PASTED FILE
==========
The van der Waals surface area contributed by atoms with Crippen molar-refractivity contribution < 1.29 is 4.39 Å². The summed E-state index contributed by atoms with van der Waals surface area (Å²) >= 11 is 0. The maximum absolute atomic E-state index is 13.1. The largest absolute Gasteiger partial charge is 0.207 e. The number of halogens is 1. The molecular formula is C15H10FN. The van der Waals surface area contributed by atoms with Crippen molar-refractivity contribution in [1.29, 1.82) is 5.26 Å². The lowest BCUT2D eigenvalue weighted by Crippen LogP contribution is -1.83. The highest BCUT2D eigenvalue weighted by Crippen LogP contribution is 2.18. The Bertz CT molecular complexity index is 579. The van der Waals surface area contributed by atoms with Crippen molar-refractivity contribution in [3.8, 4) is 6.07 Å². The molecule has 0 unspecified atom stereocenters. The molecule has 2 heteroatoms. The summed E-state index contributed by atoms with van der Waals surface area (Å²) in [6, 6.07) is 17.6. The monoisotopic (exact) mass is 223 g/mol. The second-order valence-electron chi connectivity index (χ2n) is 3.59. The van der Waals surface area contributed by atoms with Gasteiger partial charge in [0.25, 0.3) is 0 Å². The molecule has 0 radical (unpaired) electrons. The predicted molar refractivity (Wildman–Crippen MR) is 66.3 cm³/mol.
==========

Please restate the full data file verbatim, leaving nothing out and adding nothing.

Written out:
The van der Waals surface area contributed by atoms with Crippen molar-refractivity contribution < 1.29 is 4.39 Å². The summed E-state index contributed by atoms with van der Waals surface area (Å²) >= 11 is 0. The maximum absolute atomic E-state index is 13.1. The largest absolute Gasteiger partial charge is 0.207 e. The number of halogens is 1. The molecular formula is C15H10FN. The van der Waals surface area contributed by atoms with Crippen molar-refractivity contribution in [1.29, 1.82) is 5.26 Å². The lowest BCUT2D eigenvalue weighted by Crippen LogP contribution is -1.83. The highest BCUT2D eigenvalue weighted by Crippen LogP contribution is 2.18. The Bertz CT molecular complexity index is 579. The van der Waals surface area contributed by atoms with Crippen molar-refractivity contribution in [3.8, 4) is 6.07 Å². The molecule has 0 unspecified atom stereocenters. The molecule has 2 heteroatoms. The summed E-state index contributed by atoms with van der Waals surface area (Å²) in [6, 6.07) is 17.6. The monoisotopic (exact) mass is 223 g/mol. The second-order valence-electron chi connectivity index (χ2n) is 3.59. The van der Waals surface area contributed by atoms with Gasteiger partial charge in [0.25, 0.3) is 0 Å². The molecule has 0 radical (unpaired) electrons. The predicted molar refractivity (Wildman–Crippen MR) is 66.3 cm³/mol.